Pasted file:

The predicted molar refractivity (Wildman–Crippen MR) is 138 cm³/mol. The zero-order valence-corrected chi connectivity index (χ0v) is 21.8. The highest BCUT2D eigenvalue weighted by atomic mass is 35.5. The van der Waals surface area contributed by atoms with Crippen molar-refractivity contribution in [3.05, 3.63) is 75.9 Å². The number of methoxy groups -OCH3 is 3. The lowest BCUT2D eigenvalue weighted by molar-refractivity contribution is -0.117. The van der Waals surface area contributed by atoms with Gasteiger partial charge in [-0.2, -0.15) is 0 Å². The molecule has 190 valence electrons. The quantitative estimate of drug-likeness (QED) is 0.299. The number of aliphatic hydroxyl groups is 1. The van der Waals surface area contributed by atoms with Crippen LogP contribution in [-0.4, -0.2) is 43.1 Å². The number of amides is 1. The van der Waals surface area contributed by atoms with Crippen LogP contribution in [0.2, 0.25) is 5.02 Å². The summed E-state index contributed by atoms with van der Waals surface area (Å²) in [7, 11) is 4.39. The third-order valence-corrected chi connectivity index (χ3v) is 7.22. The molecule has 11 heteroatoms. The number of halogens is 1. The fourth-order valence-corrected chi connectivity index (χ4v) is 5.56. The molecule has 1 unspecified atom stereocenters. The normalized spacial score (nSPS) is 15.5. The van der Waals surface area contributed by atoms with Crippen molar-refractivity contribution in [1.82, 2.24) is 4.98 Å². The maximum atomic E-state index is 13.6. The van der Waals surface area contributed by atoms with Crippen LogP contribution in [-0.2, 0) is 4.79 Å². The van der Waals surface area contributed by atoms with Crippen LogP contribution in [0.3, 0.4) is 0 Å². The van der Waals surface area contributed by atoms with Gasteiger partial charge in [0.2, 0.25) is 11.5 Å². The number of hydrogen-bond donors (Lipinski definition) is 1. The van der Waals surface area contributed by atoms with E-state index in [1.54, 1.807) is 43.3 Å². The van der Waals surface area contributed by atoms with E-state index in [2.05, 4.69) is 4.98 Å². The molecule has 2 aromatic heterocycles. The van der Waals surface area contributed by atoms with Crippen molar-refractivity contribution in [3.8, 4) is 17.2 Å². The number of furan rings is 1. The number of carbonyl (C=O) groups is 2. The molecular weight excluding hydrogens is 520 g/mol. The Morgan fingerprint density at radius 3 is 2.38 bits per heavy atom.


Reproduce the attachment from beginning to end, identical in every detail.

The predicted molar refractivity (Wildman–Crippen MR) is 138 cm³/mol. The zero-order valence-corrected chi connectivity index (χ0v) is 21.8. The highest BCUT2D eigenvalue weighted by atomic mass is 35.5. The van der Waals surface area contributed by atoms with Crippen molar-refractivity contribution in [3.05, 3.63) is 75.9 Å². The number of methoxy groups -OCH3 is 3. The lowest BCUT2D eigenvalue weighted by molar-refractivity contribution is -0.117. The van der Waals surface area contributed by atoms with Gasteiger partial charge in [-0.2, -0.15) is 0 Å². The molecule has 190 valence electrons. The quantitative estimate of drug-likeness (QED) is 0.299. The number of aliphatic hydroxyl groups is 1. The van der Waals surface area contributed by atoms with Crippen LogP contribution in [-0.4, -0.2) is 43.1 Å². The number of amides is 1. The van der Waals surface area contributed by atoms with Crippen LogP contribution in [0.2, 0.25) is 5.02 Å². The summed E-state index contributed by atoms with van der Waals surface area (Å²) in [7, 11) is 4.39. The third-order valence-corrected chi connectivity index (χ3v) is 7.22. The molecule has 11 heteroatoms. The number of halogens is 1. The fourth-order valence-corrected chi connectivity index (χ4v) is 5.56. The molecule has 1 unspecified atom stereocenters. The normalized spacial score (nSPS) is 15.5. The van der Waals surface area contributed by atoms with Crippen molar-refractivity contribution in [1.82, 2.24) is 4.98 Å². The maximum atomic E-state index is 13.6. The van der Waals surface area contributed by atoms with Crippen LogP contribution in [-0.2, 0) is 4.79 Å². The van der Waals surface area contributed by atoms with Crippen LogP contribution in [0.3, 0.4) is 0 Å². The van der Waals surface area contributed by atoms with Gasteiger partial charge in [0.2, 0.25) is 11.5 Å². The number of hydrogen-bond donors (Lipinski definition) is 1. The van der Waals surface area contributed by atoms with E-state index in [1.54, 1.807) is 43.3 Å². The van der Waals surface area contributed by atoms with E-state index in [2.05, 4.69) is 4.98 Å². The molecule has 2 aromatic heterocycles. The van der Waals surface area contributed by atoms with Crippen molar-refractivity contribution in [3.8, 4) is 17.2 Å². The number of furan rings is 1. The number of carbonyl (C=O) groups is 2. The molecular weight excluding hydrogens is 520 g/mol. The Morgan fingerprint density at radius 3 is 2.38 bits per heavy atom.